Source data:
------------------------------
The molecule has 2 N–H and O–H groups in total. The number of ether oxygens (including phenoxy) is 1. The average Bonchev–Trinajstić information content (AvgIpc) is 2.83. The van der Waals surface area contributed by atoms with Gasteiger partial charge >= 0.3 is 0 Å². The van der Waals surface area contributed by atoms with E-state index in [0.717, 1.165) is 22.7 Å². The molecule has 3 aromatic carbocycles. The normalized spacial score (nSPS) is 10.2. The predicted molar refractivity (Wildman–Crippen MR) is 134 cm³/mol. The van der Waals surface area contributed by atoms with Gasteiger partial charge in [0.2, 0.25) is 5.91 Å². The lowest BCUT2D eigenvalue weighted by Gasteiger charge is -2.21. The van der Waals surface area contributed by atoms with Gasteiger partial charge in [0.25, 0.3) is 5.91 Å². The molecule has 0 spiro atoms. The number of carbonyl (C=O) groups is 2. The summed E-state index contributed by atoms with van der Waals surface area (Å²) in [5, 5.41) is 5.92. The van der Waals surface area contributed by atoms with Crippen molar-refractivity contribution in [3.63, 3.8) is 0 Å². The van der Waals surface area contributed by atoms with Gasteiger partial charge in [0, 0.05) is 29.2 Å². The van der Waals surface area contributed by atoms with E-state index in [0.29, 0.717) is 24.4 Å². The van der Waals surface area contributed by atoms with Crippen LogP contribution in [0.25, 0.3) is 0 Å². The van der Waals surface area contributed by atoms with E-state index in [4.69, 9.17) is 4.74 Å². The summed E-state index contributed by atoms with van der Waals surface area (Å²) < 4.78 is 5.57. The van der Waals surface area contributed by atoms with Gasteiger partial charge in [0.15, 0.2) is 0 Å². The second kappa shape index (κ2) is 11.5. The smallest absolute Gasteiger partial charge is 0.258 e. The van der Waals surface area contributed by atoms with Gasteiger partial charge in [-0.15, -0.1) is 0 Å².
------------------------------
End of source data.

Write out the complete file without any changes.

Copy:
The molecule has 2 N–H and O–H groups in total. The number of ether oxygens (including phenoxy) is 1. The average Bonchev–Trinajstić information content (AvgIpc) is 2.83. The van der Waals surface area contributed by atoms with Gasteiger partial charge >= 0.3 is 0 Å². The van der Waals surface area contributed by atoms with E-state index in [0.717, 1.165) is 22.7 Å². The molecule has 3 aromatic carbocycles. The normalized spacial score (nSPS) is 10.2. The predicted molar refractivity (Wildman–Crippen MR) is 134 cm³/mol. The van der Waals surface area contributed by atoms with Gasteiger partial charge in [0.2, 0.25) is 5.91 Å². The lowest BCUT2D eigenvalue weighted by Gasteiger charge is -2.21. The van der Waals surface area contributed by atoms with Gasteiger partial charge in [0.25, 0.3) is 5.91 Å². The molecule has 0 spiro atoms. The number of carbonyl (C=O) groups is 2. The summed E-state index contributed by atoms with van der Waals surface area (Å²) in [5, 5.41) is 5.92. The van der Waals surface area contributed by atoms with Crippen molar-refractivity contribution in [3.63, 3.8) is 0 Å². The van der Waals surface area contributed by atoms with Gasteiger partial charge in [0, 0.05) is 29.2 Å². The van der Waals surface area contributed by atoms with E-state index in [0.29, 0.717) is 24.4 Å². The van der Waals surface area contributed by atoms with Crippen LogP contribution in [0.25, 0.3) is 0 Å². The van der Waals surface area contributed by atoms with E-state index in [4.69, 9.17) is 4.74 Å². The summed E-state index contributed by atoms with van der Waals surface area (Å²) < 4.78 is 5.57. The van der Waals surface area contributed by atoms with Gasteiger partial charge in [0.15, 0.2) is 0 Å². The second kappa shape index (κ2) is 11.5. The smallest absolute Gasteiger partial charge is 0.258 e. The van der Waals surface area contributed by atoms with Gasteiger partial charge in [-0.15, -0.1) is 0 Å².